With a price tag nearly 50 percent greater than other netbook models, even more when compared to new HP and Dell offerings, it seems ASUS might have priced themselves out of the consumer market with the N10. Of course, the price tag is still perfectly reasonable as a "corporate netbook" ... and some less demanding road warriors may desire the affordable N10 over outrageously priced ultraportables like the Sony VAIO TZ.

Pros:

* Improved cooling over previous Eee PC models
* Good battery life
* Slimmer design over 10” Eee PC 1000
* ExpressCard slot for expansion
* HDMI output from a netbook

Cons:

* High price tag (compared to consumer netbooks)
* Dedicated graphics don’t really improve HD video decoding or mild gaming
* Keyboard doesn’t feel as comfortable as other 10” netbooks


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HP EliteBook 2530p Review

HP EliteBook 2530p Review,HP EliteBook 2530p
If you're a corporate road warrior or a student trying to fit as much computer as possible in the smallest space possible, the HP EliteBook 2530p might be the perfect notebook for you. This 12.1" workstation featuring the latest Intel low voltage processors and integrated graphics for extreme battery life, and plenty of ports and storage options inside an impressively durable shell. The EliteBook 2530p looks like a surprising amount of computer in a rugged three-pound chassis. Is it worth a little extra cash to get your hands on this tiny titan? Keep reading and find out.The 2530p starts out at $1,549 but more powerful pre-built configurations top out at $2,499. Because of the Intel solid state drive (SSD) our custom configuration is priced at $3,006 ... with 3-year next business day on-site warranty costing an additional $129.

Our pre-production review unit as configured:

* Intel Core 2 Duo SL9400 Low Voltage Processor (1.86GHz, 6MB L2 cache, 1066MHz FSB)
* Microsoft Genuine Windows Vista Business
* 12.1-inch WXGA anti-glare (1280 x 800)
* Intel GMA 4500MHD Integrated Graphics
* 2GB DDR2 800MHz RAM
* 80GB High Performance Intel SSD (Solid State Drive)
* DVD+/-RW Optical Drive
* WiFi, Ethernet, Modem, and Bluetooth Connectivity
* 6-Cell 55WHr Battery
* 3-Year on-site Warranty
* Dimensions: 11.11" x 9.18" x 0.99" (with 6-cell battery)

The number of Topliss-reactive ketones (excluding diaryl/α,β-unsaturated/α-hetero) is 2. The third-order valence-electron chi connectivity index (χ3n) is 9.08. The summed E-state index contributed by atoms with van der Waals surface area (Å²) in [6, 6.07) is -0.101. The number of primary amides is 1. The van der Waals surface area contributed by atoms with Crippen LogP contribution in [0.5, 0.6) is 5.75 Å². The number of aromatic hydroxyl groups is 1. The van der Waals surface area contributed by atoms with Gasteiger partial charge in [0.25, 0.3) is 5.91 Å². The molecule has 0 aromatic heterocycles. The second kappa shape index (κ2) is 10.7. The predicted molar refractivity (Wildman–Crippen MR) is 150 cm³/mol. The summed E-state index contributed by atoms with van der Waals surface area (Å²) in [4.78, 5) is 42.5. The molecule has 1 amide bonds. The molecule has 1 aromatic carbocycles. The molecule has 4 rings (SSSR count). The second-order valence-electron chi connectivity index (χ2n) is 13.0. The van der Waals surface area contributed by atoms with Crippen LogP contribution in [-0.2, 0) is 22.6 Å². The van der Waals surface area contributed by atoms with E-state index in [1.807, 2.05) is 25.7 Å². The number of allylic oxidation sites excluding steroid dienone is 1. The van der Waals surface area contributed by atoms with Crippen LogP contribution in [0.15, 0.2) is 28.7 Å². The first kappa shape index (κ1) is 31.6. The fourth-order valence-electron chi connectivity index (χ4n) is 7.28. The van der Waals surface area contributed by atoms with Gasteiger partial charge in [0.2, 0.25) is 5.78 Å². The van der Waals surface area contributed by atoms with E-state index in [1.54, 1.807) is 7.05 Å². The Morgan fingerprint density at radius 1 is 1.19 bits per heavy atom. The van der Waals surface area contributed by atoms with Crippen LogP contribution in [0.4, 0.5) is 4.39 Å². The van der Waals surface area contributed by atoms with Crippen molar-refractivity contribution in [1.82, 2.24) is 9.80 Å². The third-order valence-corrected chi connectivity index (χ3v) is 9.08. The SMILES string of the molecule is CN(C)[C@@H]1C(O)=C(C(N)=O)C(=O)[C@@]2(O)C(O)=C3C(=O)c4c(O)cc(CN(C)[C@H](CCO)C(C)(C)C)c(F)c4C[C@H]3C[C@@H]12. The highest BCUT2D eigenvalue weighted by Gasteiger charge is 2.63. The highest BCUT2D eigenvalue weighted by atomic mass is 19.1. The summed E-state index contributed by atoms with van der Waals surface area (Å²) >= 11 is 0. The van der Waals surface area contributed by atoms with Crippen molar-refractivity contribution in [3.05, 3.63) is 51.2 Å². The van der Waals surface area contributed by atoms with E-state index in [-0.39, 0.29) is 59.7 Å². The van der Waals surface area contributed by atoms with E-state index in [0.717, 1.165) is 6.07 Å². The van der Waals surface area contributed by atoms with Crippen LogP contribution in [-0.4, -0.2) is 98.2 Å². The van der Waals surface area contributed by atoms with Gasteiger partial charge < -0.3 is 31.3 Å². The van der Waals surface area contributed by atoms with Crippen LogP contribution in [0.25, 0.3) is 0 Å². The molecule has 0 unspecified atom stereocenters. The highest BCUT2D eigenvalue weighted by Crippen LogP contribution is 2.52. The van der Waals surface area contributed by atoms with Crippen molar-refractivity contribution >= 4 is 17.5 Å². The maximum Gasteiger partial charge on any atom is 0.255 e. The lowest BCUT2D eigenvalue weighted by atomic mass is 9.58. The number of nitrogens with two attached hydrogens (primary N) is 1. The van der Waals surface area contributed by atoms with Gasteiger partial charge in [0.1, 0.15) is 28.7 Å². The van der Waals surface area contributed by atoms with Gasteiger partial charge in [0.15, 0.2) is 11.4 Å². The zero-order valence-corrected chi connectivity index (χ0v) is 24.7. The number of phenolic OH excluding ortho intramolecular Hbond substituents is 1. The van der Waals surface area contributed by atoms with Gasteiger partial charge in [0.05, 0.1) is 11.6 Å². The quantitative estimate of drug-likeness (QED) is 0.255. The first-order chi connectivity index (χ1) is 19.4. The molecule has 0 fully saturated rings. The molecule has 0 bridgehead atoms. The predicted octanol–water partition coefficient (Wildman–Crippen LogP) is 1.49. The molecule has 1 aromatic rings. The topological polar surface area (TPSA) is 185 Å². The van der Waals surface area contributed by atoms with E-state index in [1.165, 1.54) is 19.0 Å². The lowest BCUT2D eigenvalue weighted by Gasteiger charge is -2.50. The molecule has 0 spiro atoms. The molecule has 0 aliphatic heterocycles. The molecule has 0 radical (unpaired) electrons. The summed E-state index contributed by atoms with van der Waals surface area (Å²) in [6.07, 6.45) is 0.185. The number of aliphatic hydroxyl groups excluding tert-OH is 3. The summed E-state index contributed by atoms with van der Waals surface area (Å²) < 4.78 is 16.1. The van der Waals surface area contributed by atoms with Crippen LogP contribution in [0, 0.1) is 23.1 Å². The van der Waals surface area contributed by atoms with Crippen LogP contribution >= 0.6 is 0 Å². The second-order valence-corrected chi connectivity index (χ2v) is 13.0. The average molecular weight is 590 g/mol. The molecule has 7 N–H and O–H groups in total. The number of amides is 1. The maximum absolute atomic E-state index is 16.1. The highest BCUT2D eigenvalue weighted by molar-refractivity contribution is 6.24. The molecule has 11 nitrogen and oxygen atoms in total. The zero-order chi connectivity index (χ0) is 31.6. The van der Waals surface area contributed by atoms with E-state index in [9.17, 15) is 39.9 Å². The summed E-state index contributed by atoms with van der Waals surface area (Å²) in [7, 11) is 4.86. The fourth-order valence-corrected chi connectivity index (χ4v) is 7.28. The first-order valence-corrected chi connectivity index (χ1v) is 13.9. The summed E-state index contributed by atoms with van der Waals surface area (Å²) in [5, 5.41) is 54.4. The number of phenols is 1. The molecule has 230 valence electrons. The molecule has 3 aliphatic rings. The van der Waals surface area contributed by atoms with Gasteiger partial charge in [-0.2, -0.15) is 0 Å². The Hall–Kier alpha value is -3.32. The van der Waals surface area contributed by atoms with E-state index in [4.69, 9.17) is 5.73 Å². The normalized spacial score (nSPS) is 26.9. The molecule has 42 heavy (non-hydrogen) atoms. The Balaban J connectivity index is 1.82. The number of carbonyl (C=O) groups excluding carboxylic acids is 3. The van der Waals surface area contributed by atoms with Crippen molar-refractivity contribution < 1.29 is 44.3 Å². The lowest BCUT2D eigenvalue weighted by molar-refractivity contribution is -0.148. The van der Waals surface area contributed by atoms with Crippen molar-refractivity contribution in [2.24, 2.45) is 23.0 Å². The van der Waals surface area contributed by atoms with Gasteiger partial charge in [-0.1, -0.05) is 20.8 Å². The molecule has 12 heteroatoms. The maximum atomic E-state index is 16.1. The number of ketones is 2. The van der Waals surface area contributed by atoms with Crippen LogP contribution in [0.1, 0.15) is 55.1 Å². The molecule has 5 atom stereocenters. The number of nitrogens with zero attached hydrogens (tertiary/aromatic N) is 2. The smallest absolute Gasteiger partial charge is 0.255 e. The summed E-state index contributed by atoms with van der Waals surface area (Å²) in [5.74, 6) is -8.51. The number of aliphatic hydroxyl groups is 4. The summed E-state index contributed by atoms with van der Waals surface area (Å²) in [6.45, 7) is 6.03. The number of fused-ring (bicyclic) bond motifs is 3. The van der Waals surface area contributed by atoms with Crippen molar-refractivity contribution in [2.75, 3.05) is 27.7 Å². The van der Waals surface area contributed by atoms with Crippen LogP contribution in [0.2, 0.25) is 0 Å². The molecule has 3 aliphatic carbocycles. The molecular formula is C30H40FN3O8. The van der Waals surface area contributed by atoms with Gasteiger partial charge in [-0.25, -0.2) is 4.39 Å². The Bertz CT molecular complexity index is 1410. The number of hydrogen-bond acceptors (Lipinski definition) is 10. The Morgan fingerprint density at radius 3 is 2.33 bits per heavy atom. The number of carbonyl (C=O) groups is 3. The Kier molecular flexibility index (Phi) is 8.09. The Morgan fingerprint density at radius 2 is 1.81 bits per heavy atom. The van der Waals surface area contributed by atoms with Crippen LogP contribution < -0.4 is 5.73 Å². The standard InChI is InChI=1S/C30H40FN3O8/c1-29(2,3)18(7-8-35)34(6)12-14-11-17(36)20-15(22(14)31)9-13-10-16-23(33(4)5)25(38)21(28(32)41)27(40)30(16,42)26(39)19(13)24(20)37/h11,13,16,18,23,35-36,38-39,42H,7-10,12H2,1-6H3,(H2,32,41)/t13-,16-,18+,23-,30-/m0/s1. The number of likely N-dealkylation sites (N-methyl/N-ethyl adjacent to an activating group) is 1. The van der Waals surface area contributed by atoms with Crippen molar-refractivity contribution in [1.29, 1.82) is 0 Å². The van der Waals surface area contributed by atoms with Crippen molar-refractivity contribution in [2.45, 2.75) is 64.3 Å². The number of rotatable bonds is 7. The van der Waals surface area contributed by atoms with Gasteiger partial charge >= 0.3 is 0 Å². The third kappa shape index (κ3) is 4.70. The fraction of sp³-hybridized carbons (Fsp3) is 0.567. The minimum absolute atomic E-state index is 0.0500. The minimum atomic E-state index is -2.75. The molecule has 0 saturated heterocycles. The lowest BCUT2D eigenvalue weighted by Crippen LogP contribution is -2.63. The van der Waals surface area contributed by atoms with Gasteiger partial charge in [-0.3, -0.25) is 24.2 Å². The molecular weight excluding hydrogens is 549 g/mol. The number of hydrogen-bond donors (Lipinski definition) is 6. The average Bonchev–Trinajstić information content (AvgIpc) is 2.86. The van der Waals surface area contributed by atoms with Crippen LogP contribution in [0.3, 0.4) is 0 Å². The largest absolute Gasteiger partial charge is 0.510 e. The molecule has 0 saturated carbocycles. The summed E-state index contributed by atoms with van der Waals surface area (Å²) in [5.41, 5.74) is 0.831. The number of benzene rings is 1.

* Weight: 3.75lbs with 6-cell battery

Build and Design

The HP EliteBook 2530p is an ultraportable business notebook, and as such corporations (and many consumers) expect the highest quality of materials and the best features and designs for their money. HP's other EliteBook notebooks meet or exceed those expectations, but what about the smallest member of the EliteBook family?

The answer: Nobody puts baby in the corner ... because baby will kick your ass.

The main body of the EliteBook 2530p is covered in the new "HP DuraCase" and "HP DuraFinish" which is essentially a hard plastic and strong magnesium alloy inner shell much like its predecessor strengthened by a brushed aluminum outer shell that is so scratch resistant you can't even scratch it with steel wool. The base of the laptop feels very strong and would definitely survive many bumps and bruises that other laptops might not. There is absolutely no flex in the amazingly solid keyboard ... none. The underside of the notebook is also similarly rigid and strong with just a tiny amount of flex in the area immediately underneath the notebook's optical drive.

The outer shell of the screen casing is made of metal, but the inner screen bezel is plastic. Unlike the 15-inch EliteBook 8530w we previously reviewed the display lid does flex slightly when significant pressure is applied to the center of the lid, but the lid is still much stronger than what we typically see on even the best 12-inch business notebooks.